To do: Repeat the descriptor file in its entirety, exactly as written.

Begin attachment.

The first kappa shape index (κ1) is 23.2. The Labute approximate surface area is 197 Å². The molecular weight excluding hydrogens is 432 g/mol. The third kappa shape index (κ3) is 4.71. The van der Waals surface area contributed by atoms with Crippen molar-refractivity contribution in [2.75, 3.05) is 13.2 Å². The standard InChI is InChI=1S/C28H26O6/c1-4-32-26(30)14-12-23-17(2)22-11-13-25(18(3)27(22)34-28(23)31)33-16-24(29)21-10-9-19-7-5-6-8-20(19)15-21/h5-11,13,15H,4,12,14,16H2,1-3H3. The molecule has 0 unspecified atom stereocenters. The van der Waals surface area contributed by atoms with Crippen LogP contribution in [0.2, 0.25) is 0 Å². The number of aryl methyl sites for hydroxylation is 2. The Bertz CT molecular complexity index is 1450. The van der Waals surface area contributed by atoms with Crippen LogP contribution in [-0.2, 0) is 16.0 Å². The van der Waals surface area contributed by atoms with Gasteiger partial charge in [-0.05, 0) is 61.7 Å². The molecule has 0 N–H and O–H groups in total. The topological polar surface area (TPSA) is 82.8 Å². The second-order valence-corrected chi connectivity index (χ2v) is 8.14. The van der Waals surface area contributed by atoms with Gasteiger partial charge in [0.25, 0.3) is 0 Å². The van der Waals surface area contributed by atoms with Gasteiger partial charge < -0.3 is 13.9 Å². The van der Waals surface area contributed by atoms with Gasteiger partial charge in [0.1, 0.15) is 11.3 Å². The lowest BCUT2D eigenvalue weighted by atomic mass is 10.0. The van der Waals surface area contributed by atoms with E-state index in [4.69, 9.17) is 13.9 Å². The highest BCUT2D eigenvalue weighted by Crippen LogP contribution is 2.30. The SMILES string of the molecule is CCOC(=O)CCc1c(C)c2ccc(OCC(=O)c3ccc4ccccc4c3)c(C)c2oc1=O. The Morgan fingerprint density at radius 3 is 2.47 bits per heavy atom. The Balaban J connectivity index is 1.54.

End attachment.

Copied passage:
The first kappa shape index (κ1) is 23.2. The Labute approximate surface area is 197 Å². The molecular weight excluding hydrogens is 432 g/mol. The third kappa shape index (κ3) is 4.71. The van der Waals surface area contributed by atoms with Crippen molar-refractivity contribution in [2.75, 3.05) is 13.2 Å². The standard InChI is InChI=1S/C28H26O6/c1-4-32-26(30)14-12-23-17(2)22-11-13-25(18(3)27(22)34-28(23)31)33-16-24(29)21-10-9-19-7-5-6-8-20(19)15-21/h5-11,13,15H,4,12,14,16H2,1-3H3. The molecule has 0 unspecified atom stereocenters. The van der Waals surface area contributed by atoms with Crippen LogP contribution in [0.2, 0.25) is 0 Å². The number of aryl methyl sites for hydroxylation is 2. The Bertz CT molecular complexity index is 1450. The van der Waals surface area contributed by atoms with Crippen LogP contribution in [-0.2, 0) is 16.0 Å². The van der Waals surface area contributed by atoms with Gasteiger partial charge in [-0.05, 0) is 61.7 Å². The molecule has 0 N–H and O–H groups in total. The topological polar surface area (TPSA) is 82.8 Å². The second-order valence-corrected chi connectivity index (χ2v) is 8.14. The van der Waals surface area contributed by atoms with Gasteiger partial charge in [0.25, 0.3) is 0 Å². The van der Waals surface area contributed by atoms with Gasteiger partial charge < -0.3 is 13.9 Å². The van der Waals surface area contributed by atoms with Gasteiger partial charge in [0.1, 0.15) is 11.3 Å². The lowest BCUT2D eigenvalue weighted by atomic mass is 10.0. The van der Waals surface area contributed by atoms with E-state index in [4.69, 9.17) is 13.9 Å². The highest BCUT2D eigenvalue weighted by Crippen LogP contribution is 2.30. The SMILES string of the molecule is CCOC(=O)CCc1c(C)c2ccc(OCC(=O)c3ccc4ccccc4c3)c(C)c2oc1=O. The Morgan fingerprint density at radius 3 is 2.47 bits per heavy atom. The Balaban J connectivity index is 1.54.